Ireland offers a tax credit of 20 to 25 percent for companies performing R&D; Ireland also offers a corporate tax deduction for non-capital R&D expenditures incurred by Irish trade or business companies.

Other countries that offer R&D tax credits include Australia, Austria, Belgium, Italy, Japan, Korea, Portugal and Spain.

In addition to R&D tax credits, there are additional or alternative means for incentivizing R&D and Intellectual Property. Six European Union countries have adopted “patent box” regimes to reduce the corporate tax rate on eligible intellectual property (IP) income to a nominal rate of 5 to 15 percent. Countries offering patent box regimes include Belgium, France, Hungary, Luxembourg, Netherlands, and Spain, and the UK government has committed to introducing a 10-percent patent box regime effective in 2013.

To learn more about the SR&ED program and other research and development incentives, contact Northbridge today.

Direct Government Funding – Benefits and Detriments

SR&ED and NRC IRAP are both substantial business support programs offered by the Canadian federal government.  However, one of the major differences between the 2 programs is that NRC IRAP endorses direct up-front funding, whereas SR&ED is a tax credit for expenses that have already been incurred.

In light of the recent Jenkins report, there has been significant discussion over the benefits and drawbacks of direct funding.  Direct funding allows the government to “pick winners” and scrutinize where funding is allocated, according to government policy.  Because companies who receive direct funding have to present a business case for each and every funding application, it allows the government to put “checks and balances” in place to ensure that the funding will be utilized for its intended purpose.  Direct funding mechanisms were pivotal in building capabilities in what became leading sectors in Ontario.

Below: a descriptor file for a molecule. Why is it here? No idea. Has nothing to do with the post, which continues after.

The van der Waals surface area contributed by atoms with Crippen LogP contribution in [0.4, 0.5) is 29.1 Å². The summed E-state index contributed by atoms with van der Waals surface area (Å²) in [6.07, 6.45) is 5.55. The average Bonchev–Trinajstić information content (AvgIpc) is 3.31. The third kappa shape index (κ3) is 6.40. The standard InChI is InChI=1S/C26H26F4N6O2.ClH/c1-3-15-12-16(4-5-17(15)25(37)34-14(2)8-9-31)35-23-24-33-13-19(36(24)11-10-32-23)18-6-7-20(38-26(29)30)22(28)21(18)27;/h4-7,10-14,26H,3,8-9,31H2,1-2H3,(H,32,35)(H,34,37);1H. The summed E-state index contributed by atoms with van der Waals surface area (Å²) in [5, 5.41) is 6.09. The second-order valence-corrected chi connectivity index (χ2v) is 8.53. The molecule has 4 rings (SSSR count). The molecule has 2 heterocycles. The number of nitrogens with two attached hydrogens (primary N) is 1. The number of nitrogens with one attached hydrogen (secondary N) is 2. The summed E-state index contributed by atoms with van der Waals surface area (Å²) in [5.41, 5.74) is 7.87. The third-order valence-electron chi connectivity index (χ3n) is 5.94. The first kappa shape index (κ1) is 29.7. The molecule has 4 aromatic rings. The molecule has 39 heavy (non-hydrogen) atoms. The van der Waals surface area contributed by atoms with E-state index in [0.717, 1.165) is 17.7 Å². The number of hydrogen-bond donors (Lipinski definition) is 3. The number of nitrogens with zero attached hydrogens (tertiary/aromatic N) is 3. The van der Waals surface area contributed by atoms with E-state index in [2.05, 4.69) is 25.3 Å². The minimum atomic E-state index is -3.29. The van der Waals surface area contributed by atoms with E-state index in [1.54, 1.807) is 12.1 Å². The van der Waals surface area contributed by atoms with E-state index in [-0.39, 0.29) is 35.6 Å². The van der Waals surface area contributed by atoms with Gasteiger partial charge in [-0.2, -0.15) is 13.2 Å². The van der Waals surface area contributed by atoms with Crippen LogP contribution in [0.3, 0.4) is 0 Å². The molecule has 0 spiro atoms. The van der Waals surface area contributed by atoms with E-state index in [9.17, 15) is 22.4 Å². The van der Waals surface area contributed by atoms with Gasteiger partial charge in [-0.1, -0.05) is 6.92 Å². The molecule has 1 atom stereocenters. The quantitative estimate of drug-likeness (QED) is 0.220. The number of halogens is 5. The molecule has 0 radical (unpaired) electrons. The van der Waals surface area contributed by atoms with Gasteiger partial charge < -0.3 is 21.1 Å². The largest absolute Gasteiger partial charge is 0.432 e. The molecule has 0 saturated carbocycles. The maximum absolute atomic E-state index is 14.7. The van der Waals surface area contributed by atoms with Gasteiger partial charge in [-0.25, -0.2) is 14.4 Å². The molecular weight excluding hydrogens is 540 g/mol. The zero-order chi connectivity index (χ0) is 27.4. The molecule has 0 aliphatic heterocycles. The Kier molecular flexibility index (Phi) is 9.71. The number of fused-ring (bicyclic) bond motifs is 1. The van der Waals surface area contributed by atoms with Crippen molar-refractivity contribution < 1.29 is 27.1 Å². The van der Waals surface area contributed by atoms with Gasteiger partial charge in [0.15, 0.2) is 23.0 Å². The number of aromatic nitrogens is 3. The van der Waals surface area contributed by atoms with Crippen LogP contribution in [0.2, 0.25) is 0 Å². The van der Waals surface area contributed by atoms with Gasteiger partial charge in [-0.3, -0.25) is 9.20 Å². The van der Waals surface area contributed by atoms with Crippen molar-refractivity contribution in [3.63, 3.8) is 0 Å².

However, the downside of direct funding models, is that, according to a research paper by Nelson and Langlois (1983), the practice of “picking winners” by the government was the least successful form of government support.  Direct funding generally creates a larger administrative burden, especially to smaller enterprises and start-up ventures, who can ill afford to have an in-house grant writing team.  A Canadian firm intent on bringing its technology to market will likely be deterred from seeing assistance through direct funding because the lengthy approval process can delay the onset of time-sensitive work.

Secondly, a move towards direct funding could threaten the global competitiveness of Canadian enterprises.  International trade agreements, such as the World Trade Organization Agreement on subsidies and Countervailing Measures, cap direct subsidies to business.  For example, the controversial US-Canada lumber dispute revolved around Canadian stumpage fees being too low, making the fees de facto subsidies.

Finally, under a direct funding model, there is no legal process to appeal or obtain redress for disagreements between the administrators and the applicants for the funding.  A direct funding approach has no legislative support, and applicants can easily be discriminated upon if their objective does not directly advance government policy.  On the other hand, the tax credit system provides legislated rules so that any dispute about eligibility or payment can be heard by the courts.

There are arguments to be made for both tax credits and direct funding.  However, at the end of the day, it is important to keep in mind that entrepreneurs (and the start-up ventures they create) are the backbone and future of our economy.  It is paramount that these start-up ventures obtain the upfront capital necessary in order to undertake risky ventures, some of which will evolve and transform the economic landscape both in our country, and around the world.  Will the next RIM please stand up?